Yoga is an ancient Indian practice. Today yoga has been repackaged and rebranded for the modern consumer by the West. In its new avatar yoga has become a ‘rage’ and now assumed global status. The ~$30 billion industry is now viewed as a global phenomenon. Global brands such as Lulu Lemon have created success stories by creating and selling yoga-wear. Yoga has become popular based on the perceived thought that It has actual therapeutic properties. Yoga and Ayurveda are two branches of the same ancient tree of Vedic knowledge that go hand in hand in terms of usage and appeal.
Yoga and Ayurveda both originate from the sciences that have been depicted in the Vedas and none of them are reductionist in their approach. In treatment, Yoga and Ayurveda advocate the regular practice of pranayama (focus and control of breath) and meditation, the use of herbs, body purification procedures and a healthy diet for physical and mental health. Ayurveda focuses on the healing properties, treatments, physical maintenance and extending one’s life-span whereas Yoga focuses more on freedom of misery and mind peace – focuses more on the spiritual sufferings of people.
Modern Yoga is defined to be a series of asanas that are taught and practiced to improve ones health and to obtain some peace of mind. This is slightly altered from classical Yoga, which focuses more on spiritual practices and deep meditation. Yoga became popular in the west as a result of opening of Yoga studios, selling of yoga merchandise such as mats and yoga-wear, celebrities such as Madonna and gaming companies such as Wii also contributed to the rising popularity of Yoga in the west.
When Yoga became popular in the rest of world, Ayurveda was left behind. A possible for reason for this could be because during the colonial era the British closed Ayurvedic schools, as they believed them to be backward and unscientific. Moreover, Ayurveda failed to communicate with modern consumers like the ‘new yoga did’. However, now things are changing in the Global setting. The western world and India are both moving to a more natural lifestyle. With the increasing benefits of Ayurveda, a push from the AYUSH Ministry, development in the cosmetic and daily life style products has put Ayurveda ack on the map. India has emerged as destination for medical tourism in the field of Ayurveda. In addition to the government building awareness about the benefits of Ayurveda and no side effects many companies have emerged that have innovated and invested in marketing Ayurveda. The timing of the world becoming averse to use of chemicals and the building of awareness of the benefits of Ayurveda came at an opportune time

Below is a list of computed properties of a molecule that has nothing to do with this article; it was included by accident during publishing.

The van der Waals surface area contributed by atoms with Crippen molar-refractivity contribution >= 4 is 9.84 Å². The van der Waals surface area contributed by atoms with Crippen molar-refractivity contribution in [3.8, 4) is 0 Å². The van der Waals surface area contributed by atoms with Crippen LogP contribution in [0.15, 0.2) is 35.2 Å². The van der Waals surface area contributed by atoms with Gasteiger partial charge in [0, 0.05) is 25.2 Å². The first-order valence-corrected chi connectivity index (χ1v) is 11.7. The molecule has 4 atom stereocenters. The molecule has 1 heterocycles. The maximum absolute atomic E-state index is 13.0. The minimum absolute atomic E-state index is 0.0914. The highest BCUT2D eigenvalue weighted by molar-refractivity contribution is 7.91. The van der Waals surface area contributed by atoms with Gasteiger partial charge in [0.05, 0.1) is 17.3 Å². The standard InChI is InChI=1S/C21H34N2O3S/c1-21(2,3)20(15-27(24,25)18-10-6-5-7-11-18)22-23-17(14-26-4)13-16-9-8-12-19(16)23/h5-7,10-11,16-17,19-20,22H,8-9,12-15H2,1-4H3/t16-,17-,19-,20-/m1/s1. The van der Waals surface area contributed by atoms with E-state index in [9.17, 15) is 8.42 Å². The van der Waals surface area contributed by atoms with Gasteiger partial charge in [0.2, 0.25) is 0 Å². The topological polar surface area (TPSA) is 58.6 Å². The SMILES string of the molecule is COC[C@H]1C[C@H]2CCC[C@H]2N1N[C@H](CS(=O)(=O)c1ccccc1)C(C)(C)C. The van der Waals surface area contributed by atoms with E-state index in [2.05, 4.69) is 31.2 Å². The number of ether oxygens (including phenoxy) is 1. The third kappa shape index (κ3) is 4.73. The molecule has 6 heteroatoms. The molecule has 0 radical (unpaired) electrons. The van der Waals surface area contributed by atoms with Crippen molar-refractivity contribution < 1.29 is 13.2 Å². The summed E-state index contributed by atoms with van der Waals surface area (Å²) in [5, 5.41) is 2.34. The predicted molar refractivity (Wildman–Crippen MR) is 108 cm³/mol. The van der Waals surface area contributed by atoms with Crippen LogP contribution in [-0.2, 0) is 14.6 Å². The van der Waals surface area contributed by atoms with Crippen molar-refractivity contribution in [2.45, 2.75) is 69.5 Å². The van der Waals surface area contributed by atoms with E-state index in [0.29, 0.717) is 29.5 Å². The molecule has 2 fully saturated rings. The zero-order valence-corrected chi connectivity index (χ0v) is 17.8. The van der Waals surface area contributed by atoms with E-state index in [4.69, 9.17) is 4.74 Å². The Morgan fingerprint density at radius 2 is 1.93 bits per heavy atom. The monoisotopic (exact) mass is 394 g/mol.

Ayurveda is known to treat mental and physical illnesses with the use of herbs and yoga. Ayurveda further expanded in the West by the opening of Ayurvedic schools, clinics in major cities across continents by Indian teachers and Gurus. Today one of the biggest challenges most countries face is the medical costs. People should not go to allopathy as their first line of cure, they should adopt the natural route of change in diet, life-style changes, introduction of yoga, mediation and consumption of the correct herbs.
For our Ayurveda to further expand further studies and scientific research is required to back the effectiveness of Ayurveda. Currently a tiny portion of the medical budget in India is spent on Ayurveda and this does not account for any expenses to be made to popularize Ayruveda in the West. The aim should be to treat Ayurveda as a separate science instead of clubbing it with Homeopathy, Siddha and Unnani. In India we should ensure the global adoption of Ayurveda and Yoga resonate with the authencity of the science We also need to ensure that the export of Ayurvedic medicine is set to the highest quality of level to ensure the rest of the world benefit from the effectiveness and do not have any bad experiences with quality issues. Ayurveda and Yoga are ancient Indian sciences that go together. While one promotes healthy living through herbs the other promotes it through exercise and breathing. With today’s fast paced lifestyles, adopting 20 minutes of Yoga and simple Ayurvedic techniques and treatments could go a long way in building a healthy lifestyle among urban consumers.
Authored by: Arjun Vaidya, CEO and 6th Generation Vaidya at Dr. Vaidya’s